Courtesy Custom Candle Co.
Across the county, a cottage industry around CBD products has sprung up. Can it evolve into a full-fledged force?
Marcie Manfredonia-Siciliano didn’t enter into the CBD business to make money. She wanted others to experience the health benefits she received from the increasingly popular naturally occurring compound, which is derived from marijuana and hemp plants.
Manfredonia-Siciliano, who also runs Custom Candle Co. in Bedford Hills, had been struggling with fibromyalgia, a disorder that causes muscle pain, fatigue, and sleep problems. She was also battling anxiety. So Manfredonia-Siciliano decided to try CBD after traditional prescription medicines failed her — and it worked. Soon after, she launched a second business, CBD Live Natural, alongside Custom Candle Co.
“We don’t do it for the money,” she explains. “It’s about making people feel better.”
Today, two years after opening CBD Live Natural, Manfredonia-Siciliano sells CBD oils, lotions, and creams to treat pain, reduce anxiety, and soothe skin. She even stocks CBD bubble bath concoctions and tinctures for dogs. (According to her website, the dog tinctures are “great for treating pain and joint issues, relieving anxiety, and mellowing aggression.”)
Despite Manfredonia-Siciliano’s seeming indifference to the profitability of her offshoot business, she hasn’t yet had to dip into the register from her other company to make ends meet: “It is profitable,” she confirms of her CBD venture — something few new businesses can boast.
“We don’t do it for the money. It’s about making people feel better.”
—Marcie Manfredonia-Siciliano, Owner, CBD Live Natural
There is still some mystery surrounding CBD, but what’s clear is that its popularity is growing, with CBD products popping up all over Westchester in recent months. CBD Live Natural is one of a small but growing number of local businesses offering products featuring the substance.
Cannabidiol, or CBD, is packaged and sold in many forms. But whether it’s as an oil, edible, or some other type of product available in Westchester, it won’t get you high, as these products possess little or no THC, the psychoactive ingredient in marijuana. Instead, they’re sold to treat inflammation, anxiety, and insomnia. Research also suggests CBD can treat more serious ailments, like seizures.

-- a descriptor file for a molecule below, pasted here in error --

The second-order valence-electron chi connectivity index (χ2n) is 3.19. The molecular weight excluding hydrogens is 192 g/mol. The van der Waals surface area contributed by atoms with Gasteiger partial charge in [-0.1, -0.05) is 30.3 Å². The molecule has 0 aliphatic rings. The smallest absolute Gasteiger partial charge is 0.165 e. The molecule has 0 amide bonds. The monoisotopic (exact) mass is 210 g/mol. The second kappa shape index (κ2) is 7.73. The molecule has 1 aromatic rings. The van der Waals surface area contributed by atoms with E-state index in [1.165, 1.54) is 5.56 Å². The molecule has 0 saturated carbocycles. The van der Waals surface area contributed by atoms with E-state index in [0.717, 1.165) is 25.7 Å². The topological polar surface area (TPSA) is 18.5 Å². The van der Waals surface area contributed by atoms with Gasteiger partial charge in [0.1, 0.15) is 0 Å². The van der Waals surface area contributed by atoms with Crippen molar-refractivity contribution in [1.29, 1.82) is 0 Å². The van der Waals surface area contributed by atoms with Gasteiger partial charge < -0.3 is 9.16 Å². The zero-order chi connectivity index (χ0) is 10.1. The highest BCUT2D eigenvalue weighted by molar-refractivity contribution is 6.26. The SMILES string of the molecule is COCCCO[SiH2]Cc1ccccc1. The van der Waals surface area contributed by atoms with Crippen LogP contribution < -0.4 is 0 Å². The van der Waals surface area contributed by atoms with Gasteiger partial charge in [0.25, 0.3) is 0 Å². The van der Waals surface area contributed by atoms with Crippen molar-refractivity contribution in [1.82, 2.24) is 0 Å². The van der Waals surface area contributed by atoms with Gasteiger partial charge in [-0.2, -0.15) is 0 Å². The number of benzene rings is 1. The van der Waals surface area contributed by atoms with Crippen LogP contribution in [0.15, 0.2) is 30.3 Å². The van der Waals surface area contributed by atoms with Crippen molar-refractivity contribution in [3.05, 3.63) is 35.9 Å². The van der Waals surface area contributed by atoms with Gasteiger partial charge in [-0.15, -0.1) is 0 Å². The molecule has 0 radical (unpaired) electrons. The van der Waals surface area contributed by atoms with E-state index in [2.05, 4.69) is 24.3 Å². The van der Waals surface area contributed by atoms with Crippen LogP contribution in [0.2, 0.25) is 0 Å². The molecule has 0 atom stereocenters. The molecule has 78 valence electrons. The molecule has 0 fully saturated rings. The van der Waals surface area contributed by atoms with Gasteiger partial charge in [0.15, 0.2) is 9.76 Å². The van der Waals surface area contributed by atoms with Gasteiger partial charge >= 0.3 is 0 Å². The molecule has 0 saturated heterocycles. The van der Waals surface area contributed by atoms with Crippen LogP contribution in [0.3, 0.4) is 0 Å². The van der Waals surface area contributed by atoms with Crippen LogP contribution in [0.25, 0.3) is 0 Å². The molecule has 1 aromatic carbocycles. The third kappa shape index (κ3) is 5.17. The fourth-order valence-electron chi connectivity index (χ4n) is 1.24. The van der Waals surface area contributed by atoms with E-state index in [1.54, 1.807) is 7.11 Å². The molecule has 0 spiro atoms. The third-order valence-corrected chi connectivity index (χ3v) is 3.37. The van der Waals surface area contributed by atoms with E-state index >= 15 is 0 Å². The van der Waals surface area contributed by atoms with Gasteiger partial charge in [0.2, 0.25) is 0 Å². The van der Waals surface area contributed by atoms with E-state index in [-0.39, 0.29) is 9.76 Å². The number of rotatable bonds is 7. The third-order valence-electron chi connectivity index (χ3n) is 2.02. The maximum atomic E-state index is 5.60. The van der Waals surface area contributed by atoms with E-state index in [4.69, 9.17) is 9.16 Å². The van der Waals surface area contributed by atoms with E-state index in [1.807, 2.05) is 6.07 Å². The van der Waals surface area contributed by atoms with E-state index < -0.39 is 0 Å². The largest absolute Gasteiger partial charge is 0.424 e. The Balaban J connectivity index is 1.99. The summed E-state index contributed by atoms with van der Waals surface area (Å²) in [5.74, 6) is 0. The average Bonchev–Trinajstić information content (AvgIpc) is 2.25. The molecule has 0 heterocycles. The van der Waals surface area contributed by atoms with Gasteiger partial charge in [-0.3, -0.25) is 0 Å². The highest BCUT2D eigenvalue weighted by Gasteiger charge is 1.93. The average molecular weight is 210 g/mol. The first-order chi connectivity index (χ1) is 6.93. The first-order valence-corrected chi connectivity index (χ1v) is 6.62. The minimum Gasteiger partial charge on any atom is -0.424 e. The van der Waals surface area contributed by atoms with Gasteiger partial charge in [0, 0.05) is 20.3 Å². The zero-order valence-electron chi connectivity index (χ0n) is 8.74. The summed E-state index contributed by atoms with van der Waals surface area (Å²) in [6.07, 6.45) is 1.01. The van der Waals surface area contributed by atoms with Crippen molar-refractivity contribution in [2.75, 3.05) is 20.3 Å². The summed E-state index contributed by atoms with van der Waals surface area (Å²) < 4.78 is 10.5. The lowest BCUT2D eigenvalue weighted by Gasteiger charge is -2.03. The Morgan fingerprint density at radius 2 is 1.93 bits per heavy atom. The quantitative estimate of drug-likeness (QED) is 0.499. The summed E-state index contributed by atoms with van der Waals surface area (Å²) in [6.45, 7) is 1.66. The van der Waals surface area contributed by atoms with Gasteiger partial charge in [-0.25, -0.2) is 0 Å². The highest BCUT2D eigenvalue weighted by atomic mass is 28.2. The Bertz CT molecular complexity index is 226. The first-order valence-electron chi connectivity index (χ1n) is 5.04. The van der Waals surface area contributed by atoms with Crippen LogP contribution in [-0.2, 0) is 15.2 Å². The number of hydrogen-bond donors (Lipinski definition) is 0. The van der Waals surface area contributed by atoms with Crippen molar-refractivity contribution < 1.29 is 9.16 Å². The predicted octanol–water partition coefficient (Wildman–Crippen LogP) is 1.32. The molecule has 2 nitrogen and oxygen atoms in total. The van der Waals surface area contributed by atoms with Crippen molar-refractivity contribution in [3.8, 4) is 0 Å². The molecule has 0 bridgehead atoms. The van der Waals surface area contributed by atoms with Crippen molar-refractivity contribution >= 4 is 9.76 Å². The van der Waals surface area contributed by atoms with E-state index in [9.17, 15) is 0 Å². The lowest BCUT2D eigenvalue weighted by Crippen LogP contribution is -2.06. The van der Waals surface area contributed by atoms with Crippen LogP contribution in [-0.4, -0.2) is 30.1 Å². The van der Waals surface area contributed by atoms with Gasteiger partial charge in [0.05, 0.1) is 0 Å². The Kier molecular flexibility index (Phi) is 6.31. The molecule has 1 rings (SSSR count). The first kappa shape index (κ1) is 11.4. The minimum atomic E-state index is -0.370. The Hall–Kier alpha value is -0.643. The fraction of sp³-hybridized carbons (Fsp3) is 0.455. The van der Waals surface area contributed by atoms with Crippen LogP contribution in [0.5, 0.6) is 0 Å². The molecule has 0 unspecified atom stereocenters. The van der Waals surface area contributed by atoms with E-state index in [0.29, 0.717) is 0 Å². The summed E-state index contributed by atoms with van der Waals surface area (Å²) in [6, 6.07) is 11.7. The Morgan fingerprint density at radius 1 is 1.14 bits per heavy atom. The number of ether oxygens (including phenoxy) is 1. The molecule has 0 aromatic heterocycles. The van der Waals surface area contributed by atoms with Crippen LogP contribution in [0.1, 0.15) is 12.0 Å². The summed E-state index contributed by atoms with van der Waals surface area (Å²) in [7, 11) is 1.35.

Karen Rigney, a Briarcliff-based certified holistic health coach and owner of Rigney Nutrition & Health, is encouraged by recent findings about CBD. “Medical research looks promising,” she says, also noting that there is a lot to learn. “Most of the research to date has been on the negative effects of cannabis,” Rigney explains, “but not so much on the beneficial effects of the cannabis plant.”
Is CBD even legal? It’s complicated. The 2018 U.S. Farm Bill legalized hemp at the federal level and thus also hemp-derived CBD with little or no THC content. But as The New York Times recently reported, “Most states…have yet to change their laws to match the new federal rules, leaving local police and prosecutors in a quandary over what is legal and what is not.” When asked how they view CBD, the Westchester County District Attorney’s office declined to comment. But the hazy legality is not stopping Westchester businesses from doing a brisk trade in CBD goods.
The Pharm Stand, which recently opened in Armonk, carries “a diverse product offering, from tinctures, capsules, creams, and rubs to beauty products and teas, chocolates, and drinks,” explains co-owner Chris Singleton. He launched the store alongside two partners — Jason Provost and Jayni Chase (wife of actor Chevy Chase) — in early 2019.
Singleton doesn’t just sell CBD; he’s also an avid consumer. “I got into CBD as an athlete who sees the multiple benefits: anti-inflammatory, better sleep, better recovery,” says Singleton, who has run 10 marathons and completed the Ironman triathalon four times. Chase, the co-owner, uses CBD for her arthritis.
At JOs Body Shop in downtown Peekskill, owner and massage therapist Julie Overskei recently began selling CBD products, including tinctures, salves, and supplements. When she first introduced CBD products to her store, they occupied a small shelf, overshadowed by other items, like teas and candles. Today, CBD products are still a supplement to her main business, but their popularity is growing. On a recent visit to her shop, the CBD tinctures and edibles had claimed not one shelf but three and had spread elsewhere across the store.
“There’s a growing interest,” Overskei says, and she’s mulling adding more products. But, she believes, the prohibitive cost — about $60 for a 500 mg tincture — is stopping the product from gaining real momentum. If more manufacturers, competition, and suppliers can bring the cost down, however, Overskei forecasts major growth. Some are already betting big on that: A fellow massage therapist Overskei knows is opening a studio in Connecticut but with a twist: all CBD products.